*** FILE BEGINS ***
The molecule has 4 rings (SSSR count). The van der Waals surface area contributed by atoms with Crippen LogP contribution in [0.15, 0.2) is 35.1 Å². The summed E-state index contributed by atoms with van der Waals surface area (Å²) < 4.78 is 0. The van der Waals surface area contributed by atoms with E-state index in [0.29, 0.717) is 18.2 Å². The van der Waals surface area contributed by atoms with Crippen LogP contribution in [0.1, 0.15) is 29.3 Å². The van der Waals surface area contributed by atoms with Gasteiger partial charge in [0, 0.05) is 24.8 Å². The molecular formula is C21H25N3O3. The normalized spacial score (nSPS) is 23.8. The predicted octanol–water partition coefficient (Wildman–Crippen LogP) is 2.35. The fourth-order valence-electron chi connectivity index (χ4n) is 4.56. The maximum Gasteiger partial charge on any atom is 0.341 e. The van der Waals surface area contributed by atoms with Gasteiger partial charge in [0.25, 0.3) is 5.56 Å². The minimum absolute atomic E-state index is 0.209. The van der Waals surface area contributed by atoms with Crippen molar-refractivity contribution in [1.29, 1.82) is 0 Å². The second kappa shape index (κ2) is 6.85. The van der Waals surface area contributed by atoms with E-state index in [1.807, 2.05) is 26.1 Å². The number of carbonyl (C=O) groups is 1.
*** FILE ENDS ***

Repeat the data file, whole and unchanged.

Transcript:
The molecule has 4 rings (SSSR count). The van der Waals surface area contributed by atoms with Crippen LogP contribution in [0.15, 0.2) is 35.1 Å². The summed E-state index contributed by atoms with van der Waals surface area (Å²) < 4.78 is 0. The van der Waals surface area contributed by atoms with E-state index in [0.29, 0.717) is 18.2 Å². The van der Waals surface area contributed by atoms with Crippen LogP contribution in [0.1, 0.15) is 29.3 Å². The van der Waals surface area contributed by atoms with Gasteiger partial charge in [0, 0.05) is 24.8 Å². The molecular formula is C21H25N3O3. The normalized spacial score (nSPS) is 23.8. The predicted octanol–water partition coefficient (Wildman–Crippen LogP) is 2.35. The fourth-order valence-electron chi connectivity index (χ4n) is 4.56. The maximum Gasteiger partial charge on any atom is 0.341 e. The van der Waals surface area contributed by atoms with Gasteiger partial charge in [0.25, 0.3) is 5.56 Å². The minimum absolute atomic E-state index is 0.209. The van der Waals surface area contributed by atoms with Crippen molar-refractivity contribution in [1.29, 1.82) is 0 Å². The second kappa shape index (κ2) is 6.85. The van der Waals surface area contributed by atoms with E-state index in [1.807, 2.05) is 26.1 Å². The number of carbonyl (C=O) groups is 1.